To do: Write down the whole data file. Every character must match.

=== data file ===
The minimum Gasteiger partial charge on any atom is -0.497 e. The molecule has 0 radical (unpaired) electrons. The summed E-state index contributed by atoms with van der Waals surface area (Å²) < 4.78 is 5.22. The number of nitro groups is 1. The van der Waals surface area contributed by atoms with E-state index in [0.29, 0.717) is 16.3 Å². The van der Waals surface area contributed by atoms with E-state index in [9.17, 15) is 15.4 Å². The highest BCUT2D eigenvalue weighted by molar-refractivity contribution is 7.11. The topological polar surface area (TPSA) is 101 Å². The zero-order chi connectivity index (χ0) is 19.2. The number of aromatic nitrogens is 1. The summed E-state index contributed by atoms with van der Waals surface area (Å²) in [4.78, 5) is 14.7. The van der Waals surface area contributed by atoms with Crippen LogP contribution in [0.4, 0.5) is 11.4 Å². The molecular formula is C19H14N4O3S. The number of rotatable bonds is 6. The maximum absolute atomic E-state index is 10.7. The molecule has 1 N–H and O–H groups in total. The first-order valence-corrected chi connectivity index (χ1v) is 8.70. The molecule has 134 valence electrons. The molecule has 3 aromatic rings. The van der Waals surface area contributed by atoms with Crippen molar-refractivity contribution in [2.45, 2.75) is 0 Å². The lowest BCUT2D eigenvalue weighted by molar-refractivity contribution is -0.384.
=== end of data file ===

The minimum Gasteiger partial charge on any atom is -0.497 e. The molecule has 0 radical (unpaired) electrons. The summed E-state index contributed by atoms with van der Waals surface area (Å²) < 4.78 is 5.22. The number of nitro groups is 1. The van der Waals surface area contributed by atoms with E-state index in [0.29, 0.717) is 16.3 Å². The van der Waals surface area contributed by atoms with E-state index in [9.17, 15) is 15.4 Å². The highest BCUT2D eigenvalue weighted by molar-refractivity contribution is 7.11. The topological polar surface area (TPSA) is 101 Å². The zero-order chi connectivity index (χ0) is 19.2. The number of aromatic nitrogens is 1. The summed E-state index contributed by atoms with van der Waals surface area (Å²) in [4.78, 5) is 14.7. The van der Waals surface area contributed by atoms with Crippen LogP contribution in [0.4, 0.5) is 11.4 Å². The molecular formula is C19H14N4O3S. The number of rotatable bonds is 6. The maximum absolute atomic E-state index is 10.7. The molecule has 1 N–H and O–H groups in total. The first-order valence-corrected chi connectivity index (χ1v) is 8.70. The molecule has 134 valence electrons. The molecule has 3 aromatic rings. The van der Waals surface area contributed by atoms with Crippen molar-refractivity contribution in [2.45, 2.75) is 0 Å². The lowest BCUT2D eigenvalue weighted by molar-refractivity contribution is -0.384.